Crispy Skin Duck — Part II

5 02 2010

Crispy Skin Duck — Part I

Well, it turns out that drying is a pretty important part of crispy skin. Here’s how it turned out. As you can see, the skin is crisp and a very nice brown color. The meat is firm and moist, not falling apart like the slow roasted duck.

Here’s how we got there.

We started with a lovely duck from our friends at Lee Wing Poultry. As in our first attempt, we pumped air under the skin with a bicycle pump to separate the skin from the flesh.

Then we introduced the trick we’re trying this time: drying the in refrigerator for 3 days to dry out the skin. We placed him on a vertical roaster so that air could circulate all around him while drying out in the refrigerator.

After a day, the skin was drier and a lighter brown/red color. The legs had not dried as much and were still white and soft.

The skin continued to dry another day.

On the morning of the third day, we poured a very light glaze over him. This was made of 2T honey, 1t salt, and a cup of water. It was heated until it all dissolved and then cooled to room temperature. We poured it over him twice before putting him in the fridge to dry out before we cooked him that night.

We placed him on a rack to collect the fat.

We roasted him at 425 for 15 min, followed by 1 hr 15 min @ 350. There was the option of raising the temp to 375 and cooking for another 15 min, but he seemed quite done at that point, so we let him rest for 20 min while we prepped the veggies.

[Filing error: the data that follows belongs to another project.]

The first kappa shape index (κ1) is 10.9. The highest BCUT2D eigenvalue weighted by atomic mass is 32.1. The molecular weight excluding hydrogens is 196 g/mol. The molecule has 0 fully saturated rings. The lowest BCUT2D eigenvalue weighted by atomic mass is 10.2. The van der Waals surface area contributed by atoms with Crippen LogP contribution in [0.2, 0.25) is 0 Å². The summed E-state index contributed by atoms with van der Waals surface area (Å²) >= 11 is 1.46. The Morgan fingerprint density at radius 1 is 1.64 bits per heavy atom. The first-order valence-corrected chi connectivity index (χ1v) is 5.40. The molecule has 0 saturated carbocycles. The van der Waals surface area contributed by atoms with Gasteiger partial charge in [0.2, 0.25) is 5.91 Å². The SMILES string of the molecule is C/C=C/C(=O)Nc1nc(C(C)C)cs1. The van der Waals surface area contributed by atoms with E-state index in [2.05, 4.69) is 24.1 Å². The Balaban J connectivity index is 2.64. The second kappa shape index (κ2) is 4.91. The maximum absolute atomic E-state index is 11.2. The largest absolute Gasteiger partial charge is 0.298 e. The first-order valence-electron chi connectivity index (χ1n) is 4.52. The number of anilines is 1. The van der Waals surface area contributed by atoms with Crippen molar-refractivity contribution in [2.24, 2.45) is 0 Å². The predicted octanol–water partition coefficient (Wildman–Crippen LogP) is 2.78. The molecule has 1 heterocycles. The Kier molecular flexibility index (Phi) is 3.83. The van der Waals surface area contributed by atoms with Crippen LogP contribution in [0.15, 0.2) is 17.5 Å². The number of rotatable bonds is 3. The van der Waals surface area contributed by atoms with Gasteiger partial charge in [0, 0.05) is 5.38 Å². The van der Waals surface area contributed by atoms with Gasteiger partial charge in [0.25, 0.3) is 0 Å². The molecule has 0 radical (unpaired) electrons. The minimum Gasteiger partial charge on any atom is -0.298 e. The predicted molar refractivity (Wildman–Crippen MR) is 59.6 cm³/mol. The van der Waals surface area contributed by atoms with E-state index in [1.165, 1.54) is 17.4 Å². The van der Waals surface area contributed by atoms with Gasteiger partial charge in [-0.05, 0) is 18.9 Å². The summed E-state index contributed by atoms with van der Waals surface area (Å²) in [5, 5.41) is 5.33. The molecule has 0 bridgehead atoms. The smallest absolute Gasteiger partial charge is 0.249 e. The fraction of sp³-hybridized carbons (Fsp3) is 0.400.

We were actually shocked at how pretty he was coming out of the oven. Even though there was only a small amount of honey in the glaze, the skin browned up beautifully. He looked like he could have passed for a duck hanging up outside a Chinese BBQ.

We had a bag of mole negro that we had picked up from Specialty Produce that had been made by a company that sells in the Mercado de Abastos of Oaxaca. We had gotten lost there while visiting a couple years back and were really happy to have found the mole again. Next to the duck are some lovely brussels sprouts from Chino Nojo and our bacon.

Although the duck had gorgeous skin, there were a couple issues that are going to keep us playing with this for awhile.

One was that although the skin was crispy, it was thicker than we were expecting and somewhat leathery. We think that this may be due to the skin drying out too long. Next time, we will only dry 1-2 days.

There was also quite a bit more fat left on the duck than the slow roasted version. It did not render as much fat — only about 3/4c. Some of this fat stayed under the skin, which made for a rich duck, but maybe too rich for our tastes.

The final concern was that the flavor of the meat was not as good as it could have been. When we had the duck the next day, we found that a little salt was really the key. So, the meat when we first cooked it just wasn’t seasoned enough. This recipe had hardly any salt and we should have added more when we ate it.

If we try this this particular recipe again, we’ll cut the drying to 1-2 days, and salt the cavity or brine it for a few hours. It would be nice to get a bit more of the fat melted, but it was really tasty, so maybe we don’t have to work so hard on that one!

I am also very curious to see how cooking the duck in fat instead of roasting will alter the whole process. I think the next duck we’ll be playing with has a date with the deep fryer.




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